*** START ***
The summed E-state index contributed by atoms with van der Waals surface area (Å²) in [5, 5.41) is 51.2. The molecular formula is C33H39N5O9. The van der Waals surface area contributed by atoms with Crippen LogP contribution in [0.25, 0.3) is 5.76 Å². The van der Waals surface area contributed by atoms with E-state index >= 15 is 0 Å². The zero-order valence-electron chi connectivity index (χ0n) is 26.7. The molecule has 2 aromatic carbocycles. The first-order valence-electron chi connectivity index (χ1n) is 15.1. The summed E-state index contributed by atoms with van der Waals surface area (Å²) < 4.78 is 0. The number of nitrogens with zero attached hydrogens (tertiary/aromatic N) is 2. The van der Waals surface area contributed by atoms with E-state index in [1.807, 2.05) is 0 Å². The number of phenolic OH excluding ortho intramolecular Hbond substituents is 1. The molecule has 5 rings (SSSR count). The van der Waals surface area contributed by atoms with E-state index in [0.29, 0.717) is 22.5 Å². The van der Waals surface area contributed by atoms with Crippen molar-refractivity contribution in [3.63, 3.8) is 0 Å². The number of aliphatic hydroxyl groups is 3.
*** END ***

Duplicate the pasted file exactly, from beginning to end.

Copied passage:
The summed E-state index contributed by atoms with van der Waals surface area (Å²) in [5, 5.41) is 51.2. The molecular formula is C33H39N5O9. The van der Waals surface area contributed by atoms with Crippen LogP contribution in [0.25, 0.3) is 5.76 Å². The van der Waals surface area contributed by atoms with E-state index >= 15 is 0 Å². The zero-order valence-electron chi connectivity index (χ0n) is 26.7. The molecule has 2 aromatic carbocycles. The first-order valence-electron chi connectivity index (χ1n) is 15.1. The summed E-state index contributed by atoms with van der Waals surface area (Å²) < 4.78 is 0. The number of nitrogens with zero attached hydrogens (tertiary/aromatic N) is 2. The van der Waals surface area contributed by atoms with E-state index in [1.807, 2.05) is 0 Å². The number of phenolic OH excluding ortho intramolecular Hbond substituents is 1. The molecule has 5 rings (SSSR count). The van der Waals surface area contributed by atoms with E-state index in [0.29, 0.717) is 22.5 Å². The van der Waals surface area contributed by atoms with Crippen molar-refractivity contribution in [3.63, 3.8) is 0 Å². The number of aliphatic hydroxyl groups is 3.